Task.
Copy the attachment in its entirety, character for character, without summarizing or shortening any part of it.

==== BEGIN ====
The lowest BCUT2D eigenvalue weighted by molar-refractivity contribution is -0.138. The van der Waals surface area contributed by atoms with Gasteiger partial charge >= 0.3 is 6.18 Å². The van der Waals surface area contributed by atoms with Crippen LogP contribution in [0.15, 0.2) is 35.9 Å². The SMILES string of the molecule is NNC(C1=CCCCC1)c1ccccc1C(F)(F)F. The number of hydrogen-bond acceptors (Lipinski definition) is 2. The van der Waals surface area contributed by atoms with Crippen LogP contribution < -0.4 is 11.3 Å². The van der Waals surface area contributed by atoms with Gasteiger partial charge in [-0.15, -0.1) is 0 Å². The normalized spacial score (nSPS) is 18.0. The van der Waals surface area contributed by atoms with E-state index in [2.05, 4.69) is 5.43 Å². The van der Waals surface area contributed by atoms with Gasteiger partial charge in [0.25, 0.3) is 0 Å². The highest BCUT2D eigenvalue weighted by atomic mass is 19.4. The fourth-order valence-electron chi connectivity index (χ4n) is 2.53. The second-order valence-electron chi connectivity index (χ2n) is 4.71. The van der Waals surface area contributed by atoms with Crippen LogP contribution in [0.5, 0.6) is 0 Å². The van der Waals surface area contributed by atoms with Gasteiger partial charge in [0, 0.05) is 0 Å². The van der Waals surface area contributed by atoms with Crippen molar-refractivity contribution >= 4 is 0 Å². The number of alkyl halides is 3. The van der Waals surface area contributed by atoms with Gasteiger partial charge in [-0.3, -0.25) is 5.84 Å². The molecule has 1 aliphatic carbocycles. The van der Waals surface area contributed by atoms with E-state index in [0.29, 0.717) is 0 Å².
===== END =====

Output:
The lowest BCUT2D eigenvalue weighted by molar-refractivity contribution is -0.138. The van der Waals surface area contributed by atoms with Gasteiger partial charge >= 0.3 is 6.18 Å². The van der Waals surface area contributed by atoms with Crippen LogP contribution in [0.15, 0.2) is 35.9 Å². The SMILES string of the molecule is NNC(C1=CCCCC1)c1ccccc1C(F)(F)F. The number of hydrogen-bond acceptors (Lipinski definition) is 2. The van der Waals surface area contributed by atoms with Crippen LogP contribution < -0.4 is 11.3 Å². The van der Waals surface area contributed by atoms with Gasteiger partial charge in [-0.15, -0.1) is 0 Å². The normalized spacial score (nSPS) is 18.0. The van der Waals surface area contributed by atoms with E-state index in [2.05, 4.69) is 5.43 Å². The van der Waals surface area contributed by atoms with Gasteiger partial charge in [0.25, 0.3) is 0 Å². The highest BCUT2D eigenvalue weighted by atomic mass is 19.4. The fourth-order valence-electron chi connectivity index (χ4n) is 2.53. The second-order valence-electron chi connectivity index (χ2n) is 4.71. The van der Waals surface area contributed by atoms with Crippen LogP contribution in [0.5, 0.6) is 0 Å². The van der Waals surface area contributed by atoms with Gasteiger partial charge in [0, 0.05) is 0 Å². The van der Waals surface area contributed by atoms with Crippen molar-refractivity contribution >= 4 is 0 Å². The number of alkyl halides is 3. The van der Waals surface area contributed by atoms with Gasteiger partial charge in [-0.3, -0.25) is 5.84 Å². The molecule has 1 aliphatic carbocycles. The van der Waals surface area contributed by atoms with E-state index in [0.29, 0.717) is 0 Å².